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AI To Use As Much Energy As Bitcoin?
AI's energy use will balloon in the coming years, but the narratives around it are misguided.
Bitcoin is frequently criticized for the huge amount of energy used by proof-of-work miners, who use dedicated hardware to crunch through trillions of hashes every second to help secure the network.
Last year, estimates suggested that Bitcoin uses around 150 terawatt-hours of electricity per year, enough to power a country like Argentina. While it's hard to come up with precise figures, Bitcoin is likely responsible for a little more than 0.5% of the world's electricity usage, though more than half of that comes from renewable sources.
Now, there's another villain in town: AI.
AI, The New Energy Hog
A new study warns that the rapid expansion of artificial intelligence (AI) means that the technology could end up consuming as much power as the Netherlands by 2027: Potentially over 130 TW/h. That's almost as much as Bitcoin.
AI applications demand a high level of computational resources, just like PoW crypto mining. The study, conducted by Alex De Vries, a PhD candidate at the VU Amsterdam School of Business and Economics, looked at the rate AI is currently expanding, and especially the role of Nvidia, the chip designer that supplies around 95% of all AI processing hardware. De Vries used Nvidia's expected supply volume by 2027 to estimate that AI could consume anywhere from 85 to 134 terrawatt-hours (TWh) of electricity annually.
De Vries suggests that AI should be used only when absolutely necessary, and highlights the need for more transparency within the AI sector regarding energy consumption and environmental impact.
Energy And The Economy
Doomberg, a pseudonymous collective of journalists and industry analysts that has become one of the most successful financial Substack publishers, is well-known for its informed views on the importance of energy. The amount of energy the world consumes correlates closely with the growth of the global economy.
We like to say that energy is life, and your standard of living is defined by how much energy you get to harness.
The quest to access more energy, and use what energy we possess more efficiently, is closely interwoven with economic prosperity—and with technological progress.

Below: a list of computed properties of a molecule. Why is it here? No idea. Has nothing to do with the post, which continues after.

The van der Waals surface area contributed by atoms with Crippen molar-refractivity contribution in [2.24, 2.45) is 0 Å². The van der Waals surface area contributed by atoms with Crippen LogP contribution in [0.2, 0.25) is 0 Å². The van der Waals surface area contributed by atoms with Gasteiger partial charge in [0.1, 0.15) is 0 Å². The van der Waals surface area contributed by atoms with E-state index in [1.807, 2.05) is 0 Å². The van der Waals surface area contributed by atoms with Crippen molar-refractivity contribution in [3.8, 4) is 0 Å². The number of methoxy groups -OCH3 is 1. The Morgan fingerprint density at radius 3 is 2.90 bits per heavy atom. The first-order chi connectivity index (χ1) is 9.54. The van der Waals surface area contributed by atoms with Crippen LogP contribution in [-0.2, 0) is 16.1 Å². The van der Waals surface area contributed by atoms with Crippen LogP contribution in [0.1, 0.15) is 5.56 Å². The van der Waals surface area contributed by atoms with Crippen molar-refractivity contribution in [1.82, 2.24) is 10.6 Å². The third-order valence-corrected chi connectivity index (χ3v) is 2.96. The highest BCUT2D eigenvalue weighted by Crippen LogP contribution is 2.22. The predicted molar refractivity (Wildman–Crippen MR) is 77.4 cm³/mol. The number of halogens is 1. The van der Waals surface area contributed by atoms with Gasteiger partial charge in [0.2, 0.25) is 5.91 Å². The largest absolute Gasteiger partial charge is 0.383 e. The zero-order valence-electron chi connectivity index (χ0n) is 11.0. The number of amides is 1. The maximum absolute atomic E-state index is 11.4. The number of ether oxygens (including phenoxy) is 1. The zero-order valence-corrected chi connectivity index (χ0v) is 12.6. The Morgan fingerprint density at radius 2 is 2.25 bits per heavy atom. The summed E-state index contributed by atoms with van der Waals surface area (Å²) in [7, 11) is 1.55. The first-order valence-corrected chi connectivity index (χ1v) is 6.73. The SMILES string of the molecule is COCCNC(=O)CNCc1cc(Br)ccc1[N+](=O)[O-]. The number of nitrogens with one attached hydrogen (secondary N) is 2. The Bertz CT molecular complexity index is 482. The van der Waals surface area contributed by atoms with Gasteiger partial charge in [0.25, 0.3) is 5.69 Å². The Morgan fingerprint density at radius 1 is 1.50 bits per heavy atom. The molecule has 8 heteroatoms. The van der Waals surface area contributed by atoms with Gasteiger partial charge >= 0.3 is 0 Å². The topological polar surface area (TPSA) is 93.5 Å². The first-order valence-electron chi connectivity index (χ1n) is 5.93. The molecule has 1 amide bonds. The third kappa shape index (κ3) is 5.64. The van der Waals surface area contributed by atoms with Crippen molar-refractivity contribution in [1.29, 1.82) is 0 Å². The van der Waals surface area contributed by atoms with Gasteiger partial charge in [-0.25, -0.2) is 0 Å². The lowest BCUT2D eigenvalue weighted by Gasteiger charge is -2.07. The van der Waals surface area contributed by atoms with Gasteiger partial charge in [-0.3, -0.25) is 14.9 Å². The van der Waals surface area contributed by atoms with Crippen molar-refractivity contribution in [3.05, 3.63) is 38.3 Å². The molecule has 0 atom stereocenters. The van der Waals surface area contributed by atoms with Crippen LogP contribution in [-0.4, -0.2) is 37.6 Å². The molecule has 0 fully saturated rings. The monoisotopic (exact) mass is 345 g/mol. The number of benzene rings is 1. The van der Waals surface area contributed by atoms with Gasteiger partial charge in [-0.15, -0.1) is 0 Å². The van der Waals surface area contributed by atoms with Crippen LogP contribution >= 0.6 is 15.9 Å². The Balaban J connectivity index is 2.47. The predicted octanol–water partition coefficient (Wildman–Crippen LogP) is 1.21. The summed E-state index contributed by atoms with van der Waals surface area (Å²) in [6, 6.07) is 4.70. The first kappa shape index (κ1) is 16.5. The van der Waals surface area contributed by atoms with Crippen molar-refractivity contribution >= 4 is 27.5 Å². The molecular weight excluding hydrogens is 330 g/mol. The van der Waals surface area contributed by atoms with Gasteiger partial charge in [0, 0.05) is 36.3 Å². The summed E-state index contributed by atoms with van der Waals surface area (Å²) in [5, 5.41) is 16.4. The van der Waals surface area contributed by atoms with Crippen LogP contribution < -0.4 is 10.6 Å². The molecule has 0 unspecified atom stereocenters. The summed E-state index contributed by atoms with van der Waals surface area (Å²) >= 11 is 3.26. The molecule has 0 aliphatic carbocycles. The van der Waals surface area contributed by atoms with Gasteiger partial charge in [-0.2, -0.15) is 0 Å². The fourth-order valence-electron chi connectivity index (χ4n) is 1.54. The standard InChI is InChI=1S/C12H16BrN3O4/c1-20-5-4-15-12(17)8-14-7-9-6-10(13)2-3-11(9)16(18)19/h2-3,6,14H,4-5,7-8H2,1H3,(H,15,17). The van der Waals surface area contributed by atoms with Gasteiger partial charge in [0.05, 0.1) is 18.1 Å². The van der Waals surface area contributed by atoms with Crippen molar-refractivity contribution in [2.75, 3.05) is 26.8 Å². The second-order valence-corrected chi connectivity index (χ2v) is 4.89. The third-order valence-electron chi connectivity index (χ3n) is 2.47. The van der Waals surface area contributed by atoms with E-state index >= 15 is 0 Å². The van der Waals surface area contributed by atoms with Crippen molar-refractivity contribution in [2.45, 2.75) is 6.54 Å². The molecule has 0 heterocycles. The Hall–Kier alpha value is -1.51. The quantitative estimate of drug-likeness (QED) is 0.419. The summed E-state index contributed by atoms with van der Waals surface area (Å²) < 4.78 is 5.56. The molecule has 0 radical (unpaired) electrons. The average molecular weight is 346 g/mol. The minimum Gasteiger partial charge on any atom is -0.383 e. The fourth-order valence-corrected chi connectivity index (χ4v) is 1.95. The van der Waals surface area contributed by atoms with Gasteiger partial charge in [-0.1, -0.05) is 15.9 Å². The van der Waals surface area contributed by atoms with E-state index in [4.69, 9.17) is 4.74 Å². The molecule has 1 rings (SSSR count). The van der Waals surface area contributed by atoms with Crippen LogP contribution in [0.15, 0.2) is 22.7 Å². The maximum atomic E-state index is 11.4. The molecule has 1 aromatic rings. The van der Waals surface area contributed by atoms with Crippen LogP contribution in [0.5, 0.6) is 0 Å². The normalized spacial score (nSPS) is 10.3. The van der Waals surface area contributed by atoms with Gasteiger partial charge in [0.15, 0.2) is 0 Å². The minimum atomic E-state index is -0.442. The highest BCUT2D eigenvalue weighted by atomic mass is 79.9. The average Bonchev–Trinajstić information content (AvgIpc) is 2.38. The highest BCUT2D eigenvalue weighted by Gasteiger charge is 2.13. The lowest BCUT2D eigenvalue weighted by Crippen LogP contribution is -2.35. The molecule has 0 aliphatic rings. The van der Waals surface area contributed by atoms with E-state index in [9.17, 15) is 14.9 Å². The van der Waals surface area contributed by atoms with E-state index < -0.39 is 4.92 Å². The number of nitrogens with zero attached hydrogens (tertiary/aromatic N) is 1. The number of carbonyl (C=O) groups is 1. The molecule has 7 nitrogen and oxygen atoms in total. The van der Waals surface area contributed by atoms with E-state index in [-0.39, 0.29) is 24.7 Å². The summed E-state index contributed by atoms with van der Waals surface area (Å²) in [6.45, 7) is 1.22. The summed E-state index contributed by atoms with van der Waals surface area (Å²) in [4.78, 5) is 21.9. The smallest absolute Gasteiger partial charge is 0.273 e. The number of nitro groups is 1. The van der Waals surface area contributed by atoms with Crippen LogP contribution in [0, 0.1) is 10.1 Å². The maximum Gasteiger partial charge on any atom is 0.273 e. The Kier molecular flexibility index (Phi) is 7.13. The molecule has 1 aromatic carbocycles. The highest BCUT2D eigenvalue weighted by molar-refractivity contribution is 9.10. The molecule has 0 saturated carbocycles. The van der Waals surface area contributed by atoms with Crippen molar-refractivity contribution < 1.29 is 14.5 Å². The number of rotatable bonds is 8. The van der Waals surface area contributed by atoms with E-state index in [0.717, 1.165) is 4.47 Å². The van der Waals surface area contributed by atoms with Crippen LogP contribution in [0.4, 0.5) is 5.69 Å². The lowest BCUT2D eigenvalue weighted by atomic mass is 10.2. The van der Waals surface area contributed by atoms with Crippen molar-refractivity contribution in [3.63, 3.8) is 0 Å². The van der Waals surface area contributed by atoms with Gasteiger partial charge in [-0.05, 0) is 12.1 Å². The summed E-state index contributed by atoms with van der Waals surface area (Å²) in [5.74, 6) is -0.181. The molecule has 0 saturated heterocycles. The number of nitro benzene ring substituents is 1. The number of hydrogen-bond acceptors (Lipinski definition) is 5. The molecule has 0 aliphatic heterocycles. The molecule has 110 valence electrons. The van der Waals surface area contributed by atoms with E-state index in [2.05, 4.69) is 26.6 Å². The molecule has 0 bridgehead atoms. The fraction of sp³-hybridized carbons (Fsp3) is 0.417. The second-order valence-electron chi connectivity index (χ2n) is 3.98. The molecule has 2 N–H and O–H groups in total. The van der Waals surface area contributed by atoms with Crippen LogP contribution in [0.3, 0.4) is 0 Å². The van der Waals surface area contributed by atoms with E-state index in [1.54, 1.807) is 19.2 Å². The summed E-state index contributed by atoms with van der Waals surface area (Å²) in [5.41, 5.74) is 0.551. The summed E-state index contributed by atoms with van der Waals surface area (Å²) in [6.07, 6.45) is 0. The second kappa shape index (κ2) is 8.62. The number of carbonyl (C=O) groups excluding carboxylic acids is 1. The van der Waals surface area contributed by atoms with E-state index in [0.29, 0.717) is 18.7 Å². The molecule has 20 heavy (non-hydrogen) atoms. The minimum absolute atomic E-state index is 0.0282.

Perhaps unsurprisingly, the history of the world—especially the last 200 years—is one of exponentially increasing energy use.
In a free market, what "should" take place is irrelevant. So long as something is profitable, it will almost certainly happen.
Industries that are intensely harmful (fast food, for example) therefore thrive, because there is demand. It takes a significant enforcement effort to successfully ban industries that are deemed illegal, should the profits be considered by criminals to outweigh the risks—drug and human trafficking being two obvious examples.
The point is that the free market isn't concerned with morality, but with profit. If something is profitable, someone, somewhere will do it. In the case of Bitcoin mining, or AI, a ban or regulation designed to curtail it would simply mean that activity is pushed to a more favorable jurisdiction.
In the case of China banning Bitcoin mining, a lot of activity ended up in neighboring countries, as well as the US. If a major economy decided to restrict AI on energy grounds, it's a fair assumption that others would seek to capitalize on that.
The challenge therefore becomes now how to limit AI, but how to maximize clean energy production.
Despite these challenges, there is optimism that AI could also contribute to solving environmental problems, as well as other pressing issues of our time, such as finding new treatments for cancer and other medical conditions.
Recent experiments suggest AI could help reduce contrails from aircraft, which contribute to global warming. Additionally, AI may accelerate research into nuclear fusion, offering a green, limitless power supply.
Any environmental benefits, though, are incidental to the adoption of AI, which will happen regardless. One way or another, humanity's addiction to energy isn't going to end.
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